POLST: The Form That Permits Patients To Make Decisions With Their Physician Regarding Medical Intervention

On February 22, 2013, representatives of the New Jersey Department of Health and Senior Services released a healthcare treatment planning device to more efficiently execute a patient’s treatment goals and desires. The Practitioner Orders for Life Sustaining Treatment (POLST) form was created by legislation that was signed by Governor Chris Christie on December 21, 2011. The form is designed to be completed concurrently by patients and their attending physician or advanced practice nurse. The form permits individuals to make decisions in consultation with their physician regarding medical interventions, such as whether a patient desires to receive certain types of medical interventions, including artificially administered fluids and nutrition, as well as CPR/intubation/artificial ventilation. The creation of the POLST form is specifically recommended for those who are seriously ill, frail and/or who live in a nursing home or hospice, although anyone may complete the form.

A patient who executes a POLST form may modify or revoke the POLST form at any time. The patient may also designate a surrogate decision maker, who may modify or revoke the patient’s previously executed POLST orders in conjunction with the patient’s treating practitioner if the patient loses capacity to make decisions. The POLST form also permits individuals to dictate whether they wish to make an anatomical gift.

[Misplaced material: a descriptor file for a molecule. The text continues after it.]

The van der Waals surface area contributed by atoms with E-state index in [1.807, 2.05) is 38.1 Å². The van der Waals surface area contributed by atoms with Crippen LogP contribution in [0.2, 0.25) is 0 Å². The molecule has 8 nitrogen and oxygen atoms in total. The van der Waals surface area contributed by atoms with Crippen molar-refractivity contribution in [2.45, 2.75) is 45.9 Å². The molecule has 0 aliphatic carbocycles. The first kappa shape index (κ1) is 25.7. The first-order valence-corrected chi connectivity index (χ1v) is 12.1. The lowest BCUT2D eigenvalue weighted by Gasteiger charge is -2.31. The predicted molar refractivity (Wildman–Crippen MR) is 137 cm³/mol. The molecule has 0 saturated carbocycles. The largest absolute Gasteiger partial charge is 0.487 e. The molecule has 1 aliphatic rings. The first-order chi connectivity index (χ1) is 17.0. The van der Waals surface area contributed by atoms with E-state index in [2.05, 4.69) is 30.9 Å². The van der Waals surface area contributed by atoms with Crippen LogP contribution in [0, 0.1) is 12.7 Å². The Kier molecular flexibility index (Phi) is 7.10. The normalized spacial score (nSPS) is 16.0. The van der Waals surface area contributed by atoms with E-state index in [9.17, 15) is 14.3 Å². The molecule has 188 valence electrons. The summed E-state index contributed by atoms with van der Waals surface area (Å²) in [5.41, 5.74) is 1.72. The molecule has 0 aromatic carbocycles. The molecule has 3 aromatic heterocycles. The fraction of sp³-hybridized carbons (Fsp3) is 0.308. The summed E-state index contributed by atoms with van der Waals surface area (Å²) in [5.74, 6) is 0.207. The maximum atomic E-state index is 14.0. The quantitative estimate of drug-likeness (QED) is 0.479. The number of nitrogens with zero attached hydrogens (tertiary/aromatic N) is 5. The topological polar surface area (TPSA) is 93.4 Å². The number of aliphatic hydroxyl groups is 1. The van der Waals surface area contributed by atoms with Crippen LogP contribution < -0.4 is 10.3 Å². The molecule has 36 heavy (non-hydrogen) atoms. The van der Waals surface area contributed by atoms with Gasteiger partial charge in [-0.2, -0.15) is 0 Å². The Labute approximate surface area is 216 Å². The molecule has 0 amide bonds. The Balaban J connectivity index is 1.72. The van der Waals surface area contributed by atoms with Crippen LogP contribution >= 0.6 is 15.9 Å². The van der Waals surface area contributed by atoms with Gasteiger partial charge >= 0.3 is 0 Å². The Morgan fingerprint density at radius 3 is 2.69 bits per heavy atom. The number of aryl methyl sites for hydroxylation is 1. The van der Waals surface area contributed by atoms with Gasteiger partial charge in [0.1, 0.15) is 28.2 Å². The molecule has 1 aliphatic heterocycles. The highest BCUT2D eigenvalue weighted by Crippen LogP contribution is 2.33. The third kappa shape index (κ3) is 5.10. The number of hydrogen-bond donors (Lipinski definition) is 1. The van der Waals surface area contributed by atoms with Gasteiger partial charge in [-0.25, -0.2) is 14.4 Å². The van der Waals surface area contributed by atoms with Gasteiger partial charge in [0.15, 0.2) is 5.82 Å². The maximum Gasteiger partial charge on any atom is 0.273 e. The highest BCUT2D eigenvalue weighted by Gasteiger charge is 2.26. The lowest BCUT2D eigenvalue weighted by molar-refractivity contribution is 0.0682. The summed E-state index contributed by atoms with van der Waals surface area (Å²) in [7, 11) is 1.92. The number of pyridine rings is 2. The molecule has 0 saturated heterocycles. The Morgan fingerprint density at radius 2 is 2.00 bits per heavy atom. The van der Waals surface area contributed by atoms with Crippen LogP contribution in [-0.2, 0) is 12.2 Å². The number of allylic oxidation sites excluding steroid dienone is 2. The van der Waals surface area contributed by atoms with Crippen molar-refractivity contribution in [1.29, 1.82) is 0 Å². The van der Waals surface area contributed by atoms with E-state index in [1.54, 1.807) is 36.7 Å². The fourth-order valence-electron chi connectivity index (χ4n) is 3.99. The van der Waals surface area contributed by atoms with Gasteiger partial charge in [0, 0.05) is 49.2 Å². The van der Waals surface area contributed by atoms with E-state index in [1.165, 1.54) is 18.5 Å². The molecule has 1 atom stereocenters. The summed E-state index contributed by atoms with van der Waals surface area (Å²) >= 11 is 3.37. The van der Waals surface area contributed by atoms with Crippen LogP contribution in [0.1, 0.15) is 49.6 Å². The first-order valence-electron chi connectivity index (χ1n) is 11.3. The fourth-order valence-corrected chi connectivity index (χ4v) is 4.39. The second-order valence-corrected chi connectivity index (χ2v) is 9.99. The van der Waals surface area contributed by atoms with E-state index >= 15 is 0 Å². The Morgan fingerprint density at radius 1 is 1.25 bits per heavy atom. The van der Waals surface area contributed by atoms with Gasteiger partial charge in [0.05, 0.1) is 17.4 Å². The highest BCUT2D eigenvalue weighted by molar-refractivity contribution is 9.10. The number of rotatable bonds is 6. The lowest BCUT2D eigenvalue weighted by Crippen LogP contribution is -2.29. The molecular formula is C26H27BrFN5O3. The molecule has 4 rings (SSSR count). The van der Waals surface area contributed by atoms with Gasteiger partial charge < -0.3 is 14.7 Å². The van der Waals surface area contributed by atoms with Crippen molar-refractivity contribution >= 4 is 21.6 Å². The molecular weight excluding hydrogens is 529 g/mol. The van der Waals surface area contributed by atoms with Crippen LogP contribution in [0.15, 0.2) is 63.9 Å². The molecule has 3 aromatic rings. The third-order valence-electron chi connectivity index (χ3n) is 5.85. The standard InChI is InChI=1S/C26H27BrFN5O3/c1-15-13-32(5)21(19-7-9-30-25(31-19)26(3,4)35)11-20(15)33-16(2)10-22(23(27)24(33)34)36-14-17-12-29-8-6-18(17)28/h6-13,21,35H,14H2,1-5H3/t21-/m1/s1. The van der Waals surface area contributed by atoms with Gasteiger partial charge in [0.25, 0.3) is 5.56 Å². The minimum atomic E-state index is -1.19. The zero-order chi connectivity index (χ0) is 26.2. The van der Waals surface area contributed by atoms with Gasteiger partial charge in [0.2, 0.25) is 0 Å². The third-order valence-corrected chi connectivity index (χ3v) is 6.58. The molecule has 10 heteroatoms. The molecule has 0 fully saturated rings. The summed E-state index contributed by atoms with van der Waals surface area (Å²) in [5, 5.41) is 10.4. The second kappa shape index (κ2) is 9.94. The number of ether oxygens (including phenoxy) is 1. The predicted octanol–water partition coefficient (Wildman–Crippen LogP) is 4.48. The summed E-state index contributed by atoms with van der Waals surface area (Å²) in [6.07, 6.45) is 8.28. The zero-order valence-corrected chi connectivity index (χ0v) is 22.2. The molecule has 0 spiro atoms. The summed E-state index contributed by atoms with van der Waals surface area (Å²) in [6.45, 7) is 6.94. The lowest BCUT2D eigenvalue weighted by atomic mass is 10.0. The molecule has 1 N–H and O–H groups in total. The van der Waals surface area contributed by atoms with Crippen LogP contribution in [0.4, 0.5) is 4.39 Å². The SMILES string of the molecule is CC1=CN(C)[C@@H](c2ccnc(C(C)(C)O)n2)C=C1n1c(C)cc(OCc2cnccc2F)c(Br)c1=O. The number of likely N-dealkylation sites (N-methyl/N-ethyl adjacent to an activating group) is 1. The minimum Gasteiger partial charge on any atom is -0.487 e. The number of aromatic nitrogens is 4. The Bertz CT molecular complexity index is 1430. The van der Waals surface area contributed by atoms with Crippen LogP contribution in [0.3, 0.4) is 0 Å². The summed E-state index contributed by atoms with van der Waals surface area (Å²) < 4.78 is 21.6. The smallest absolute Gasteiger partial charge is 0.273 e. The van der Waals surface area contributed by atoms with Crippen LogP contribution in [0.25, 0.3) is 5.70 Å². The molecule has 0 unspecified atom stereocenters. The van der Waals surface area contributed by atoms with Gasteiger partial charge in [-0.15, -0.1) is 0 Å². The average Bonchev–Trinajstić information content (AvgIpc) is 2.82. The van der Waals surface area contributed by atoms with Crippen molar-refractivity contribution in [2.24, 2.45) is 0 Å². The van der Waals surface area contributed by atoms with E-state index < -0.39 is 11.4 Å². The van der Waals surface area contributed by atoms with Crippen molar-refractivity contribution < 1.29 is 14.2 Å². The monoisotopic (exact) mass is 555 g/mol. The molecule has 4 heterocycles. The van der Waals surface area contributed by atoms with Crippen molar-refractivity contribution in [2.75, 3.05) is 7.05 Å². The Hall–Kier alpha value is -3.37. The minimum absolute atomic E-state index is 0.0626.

Properly executed POLST forms are valid medical orders which become part of a patient’s medical records and may be transferred with the patient. The form follows patients throughout various levels of care, including ambulance transportation and visits to a hospital and nursing home. The form is available at hospitals and nursing homes across the state and it is valid in all treatment facilities in New Jersey. The form is meant to complement and not replace an Advanced Healthcare Directive or Living Will, which requires a designated legal health care decision maker.

Patients and family members often fear that their wishes will not be followed, such as when a patient is brought to an emergency room and hospital personnel are unaware that that the patient has requested a “do not resuscitate” order. The POLST form will go a long way toward allaying those fears.

For answers to any questions contact Michael Salad at msalad@cooperlevenson.com or call 609.572.7616.

Michael is a partner in the firm’s Business and Tax Practice Group. He has an LL.M. in Estate Planning and Elder Law.